Read my reaction to Chris Grayling comments on transportation in the North below:

The ill-judged comments of Transport Secretary Chris Grayling about transport in the North are dangerous, damaging and hypocritical.

He talked about how political leaders in the North should “take control” of our transport system when he knows full well that continued Government support, as well as any initial investment from central Government, is critical to a successful transport system.

When it comes to his vague talk of investment, all we have seen from the Transport Secretary recently are announcements about scrapping the planned electrification of railway lines in the North, as well as in Wales and the Midlands.

Despite all the old promises from ex-Chancellor George Osborne this week about keeping his Northern Powerhouse dream alive, the current Government are starving the region of the investment we need to create jobs and growth.

Yet, Grayling is still pressing ahead with plans to boost transport infrastructure and help commuters in London and his South East constituency by renewing his backing for Crossrail 2 -; a new link across London -; before Crossrail 1 is even up and running.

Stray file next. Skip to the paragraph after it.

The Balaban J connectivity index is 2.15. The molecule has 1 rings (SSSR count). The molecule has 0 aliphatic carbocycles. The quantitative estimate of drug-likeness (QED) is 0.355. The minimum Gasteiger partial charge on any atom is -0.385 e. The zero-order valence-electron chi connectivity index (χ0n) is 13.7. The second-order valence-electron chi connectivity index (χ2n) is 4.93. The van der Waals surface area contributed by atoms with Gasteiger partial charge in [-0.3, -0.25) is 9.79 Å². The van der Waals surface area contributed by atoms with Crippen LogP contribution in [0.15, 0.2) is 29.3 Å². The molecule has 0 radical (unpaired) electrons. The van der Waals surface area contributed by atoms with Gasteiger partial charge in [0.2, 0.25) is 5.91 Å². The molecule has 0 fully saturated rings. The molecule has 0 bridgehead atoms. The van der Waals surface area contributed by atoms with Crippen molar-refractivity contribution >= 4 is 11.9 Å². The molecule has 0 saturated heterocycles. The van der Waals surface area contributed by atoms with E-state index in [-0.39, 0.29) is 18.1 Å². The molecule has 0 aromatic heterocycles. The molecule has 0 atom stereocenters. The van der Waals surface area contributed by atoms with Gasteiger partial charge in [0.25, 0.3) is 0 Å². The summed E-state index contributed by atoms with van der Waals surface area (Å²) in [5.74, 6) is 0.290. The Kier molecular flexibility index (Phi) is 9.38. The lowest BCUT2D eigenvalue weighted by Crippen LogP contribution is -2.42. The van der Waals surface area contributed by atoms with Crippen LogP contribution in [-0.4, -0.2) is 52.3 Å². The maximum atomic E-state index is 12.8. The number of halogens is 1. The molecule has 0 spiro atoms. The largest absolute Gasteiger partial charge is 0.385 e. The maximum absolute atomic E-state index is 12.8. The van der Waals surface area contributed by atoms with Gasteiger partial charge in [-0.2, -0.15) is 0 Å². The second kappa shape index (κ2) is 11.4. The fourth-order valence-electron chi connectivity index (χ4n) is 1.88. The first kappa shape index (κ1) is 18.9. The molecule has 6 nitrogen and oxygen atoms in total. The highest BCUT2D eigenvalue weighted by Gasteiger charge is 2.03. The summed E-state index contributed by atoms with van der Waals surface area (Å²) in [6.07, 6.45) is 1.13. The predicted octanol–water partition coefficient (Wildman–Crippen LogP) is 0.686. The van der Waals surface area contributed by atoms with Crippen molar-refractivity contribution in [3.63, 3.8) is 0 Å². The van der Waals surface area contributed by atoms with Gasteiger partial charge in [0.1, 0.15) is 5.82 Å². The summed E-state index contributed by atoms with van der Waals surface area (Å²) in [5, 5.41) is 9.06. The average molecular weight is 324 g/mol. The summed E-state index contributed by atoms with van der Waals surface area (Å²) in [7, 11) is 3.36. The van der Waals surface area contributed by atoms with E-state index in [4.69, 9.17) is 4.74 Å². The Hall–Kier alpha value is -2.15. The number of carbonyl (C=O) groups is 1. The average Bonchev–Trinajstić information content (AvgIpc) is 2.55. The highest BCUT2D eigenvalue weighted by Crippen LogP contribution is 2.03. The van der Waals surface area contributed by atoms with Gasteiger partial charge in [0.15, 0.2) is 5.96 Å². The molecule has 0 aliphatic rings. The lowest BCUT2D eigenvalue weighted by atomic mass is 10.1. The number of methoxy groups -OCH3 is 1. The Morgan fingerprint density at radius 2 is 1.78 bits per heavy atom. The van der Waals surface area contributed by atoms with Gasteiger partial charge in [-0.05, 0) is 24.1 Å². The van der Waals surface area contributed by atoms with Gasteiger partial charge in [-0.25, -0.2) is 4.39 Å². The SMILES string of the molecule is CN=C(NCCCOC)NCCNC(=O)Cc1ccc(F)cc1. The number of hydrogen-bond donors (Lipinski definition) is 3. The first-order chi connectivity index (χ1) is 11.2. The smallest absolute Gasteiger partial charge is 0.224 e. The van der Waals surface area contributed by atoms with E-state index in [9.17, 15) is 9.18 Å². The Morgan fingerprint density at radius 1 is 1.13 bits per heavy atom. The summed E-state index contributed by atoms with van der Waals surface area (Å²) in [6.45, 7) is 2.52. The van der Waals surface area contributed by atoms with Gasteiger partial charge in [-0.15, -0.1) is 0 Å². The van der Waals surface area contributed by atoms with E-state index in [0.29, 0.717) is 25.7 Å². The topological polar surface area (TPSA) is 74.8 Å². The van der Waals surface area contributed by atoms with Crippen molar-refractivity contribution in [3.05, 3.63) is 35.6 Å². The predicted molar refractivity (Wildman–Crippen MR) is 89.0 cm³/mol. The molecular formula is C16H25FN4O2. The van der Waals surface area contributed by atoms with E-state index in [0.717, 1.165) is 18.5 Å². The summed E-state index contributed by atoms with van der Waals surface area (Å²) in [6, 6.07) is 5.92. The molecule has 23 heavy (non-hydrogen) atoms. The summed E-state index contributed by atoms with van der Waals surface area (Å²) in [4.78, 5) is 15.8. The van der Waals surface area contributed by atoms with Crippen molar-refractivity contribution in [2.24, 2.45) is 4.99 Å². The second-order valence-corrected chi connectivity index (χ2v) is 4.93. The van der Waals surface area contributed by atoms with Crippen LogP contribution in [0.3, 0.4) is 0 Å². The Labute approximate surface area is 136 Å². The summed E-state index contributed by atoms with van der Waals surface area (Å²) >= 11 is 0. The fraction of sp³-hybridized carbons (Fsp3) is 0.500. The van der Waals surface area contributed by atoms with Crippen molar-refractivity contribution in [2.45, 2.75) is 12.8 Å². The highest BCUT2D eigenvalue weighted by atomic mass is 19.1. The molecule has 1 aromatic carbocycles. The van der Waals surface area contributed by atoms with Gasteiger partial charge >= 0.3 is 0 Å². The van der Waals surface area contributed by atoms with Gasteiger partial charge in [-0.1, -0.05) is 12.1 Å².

When it came to his own backyard in the South East, Grayling blocked the capital’s Labour Mayor, Sadiq Khan, taking over some poorly-run suburban rail services.  

But, with breath-taking hypocrisy, he is talking about giving Labour politicians control over services in the North -; the same services he refuses to support with central Government investment.

Grayling is only concerned with one thing and that’s cutting investment, especially investment in the North where Government help is needed far more than in the capital.

His transport strategy is nothing of the sort. He is betraying the legacy of his own predecessors, like George Osborne, who recognised the need to support more investment in key rail projects and other transport schemes in the region. 

Worse still, Grayling’s comments are damaging to the prospects of future private and public sector investment in Leeds and across the North.

His remarks will also be a bitter blow to political and business leaders who are working with investors in the private sector to help grow the economy in Leeds.

The Transport Secretary’s decision to abdicate responsibility for transport in the North and starve the region of the funds needed to create a successful transport network is damaging and potentially dangerous.

His refusal to seek consensus and work with local political leaders threatens to damage our local economy and deter future investors. Just because he and his Government have run out of steam and ideas, I won’t give up fighting to help improve public transport in Leeds and across the North. 

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